... Lord; I, as a Churchman, though with these your nobles Both in commission and opinion one, Am yet most loth, my Lord, to set my seal To aught which this harsh world might call complaint Against a princely saint—a chosen vessel— An argosy celestial—in whom error Is but the young luxuriance of her grace. The Count of Varila, as bound to neither, For both shall speak, and all which late has passed Upon ...
— The Saint's Tragedy • Charles Kingsley

... fuss, my darling. You've got to come along," he exclaimed. "Of course, you have scruples and all that. I think the more of you for them, but you'll thank me for not listening some day. I'll bring you back after the ceremony's over and set you down at your own gate, if you say so, I swear I will," and as he spoke he caught her in his arms and fairly thrust her into the vehicle, placed her on the seat and sprang ...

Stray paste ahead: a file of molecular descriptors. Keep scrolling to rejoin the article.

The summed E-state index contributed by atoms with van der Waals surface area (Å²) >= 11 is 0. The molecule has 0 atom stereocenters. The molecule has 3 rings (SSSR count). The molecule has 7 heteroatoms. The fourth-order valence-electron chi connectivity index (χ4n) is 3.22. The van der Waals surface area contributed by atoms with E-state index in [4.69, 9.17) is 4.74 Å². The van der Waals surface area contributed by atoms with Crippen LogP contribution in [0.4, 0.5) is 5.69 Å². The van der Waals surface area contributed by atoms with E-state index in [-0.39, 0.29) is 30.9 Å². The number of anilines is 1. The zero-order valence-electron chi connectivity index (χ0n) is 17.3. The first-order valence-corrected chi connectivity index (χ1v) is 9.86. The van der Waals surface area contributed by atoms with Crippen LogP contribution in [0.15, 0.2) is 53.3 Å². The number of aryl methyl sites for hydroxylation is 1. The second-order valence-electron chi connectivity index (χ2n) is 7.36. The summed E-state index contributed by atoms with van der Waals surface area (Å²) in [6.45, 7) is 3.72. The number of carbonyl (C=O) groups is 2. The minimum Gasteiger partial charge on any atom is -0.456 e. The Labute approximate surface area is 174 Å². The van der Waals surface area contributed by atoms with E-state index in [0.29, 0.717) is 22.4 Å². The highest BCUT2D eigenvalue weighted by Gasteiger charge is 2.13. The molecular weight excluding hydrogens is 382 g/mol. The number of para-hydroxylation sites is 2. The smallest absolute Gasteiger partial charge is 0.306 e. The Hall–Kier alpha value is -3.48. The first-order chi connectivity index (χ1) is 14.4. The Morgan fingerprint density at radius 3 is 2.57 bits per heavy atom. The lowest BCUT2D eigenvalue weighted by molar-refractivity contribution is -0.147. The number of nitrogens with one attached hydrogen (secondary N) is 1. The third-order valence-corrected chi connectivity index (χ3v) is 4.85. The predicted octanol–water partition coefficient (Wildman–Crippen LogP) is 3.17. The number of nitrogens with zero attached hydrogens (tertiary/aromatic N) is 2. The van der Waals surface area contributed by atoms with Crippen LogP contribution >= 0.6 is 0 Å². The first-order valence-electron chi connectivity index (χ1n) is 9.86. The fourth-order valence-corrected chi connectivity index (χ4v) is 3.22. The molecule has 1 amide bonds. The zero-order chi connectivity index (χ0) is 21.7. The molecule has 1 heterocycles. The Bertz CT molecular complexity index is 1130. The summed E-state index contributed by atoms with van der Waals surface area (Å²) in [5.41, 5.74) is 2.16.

— Mischievous Maid Faynie • Laura Jean Libbey

... Christmas presents. Nobody imagines that an admiration of Locksley in 'Ivanhoe' will lead a boy to shoot Japanese arrows at the deer in Richmond Park; no one thinks that the incautious opening of Wordsworth at the poem on Rob Roy will set him up for life as a blackmailer. In the case of our own class, we recognise that this wild life is contemplated with pleasure by the young, not because it is like their own life, but because it is different from it. It might at least cross our minds that, for whatever other reason the errand-boy ...
— The Defendant • G.K. Chesterton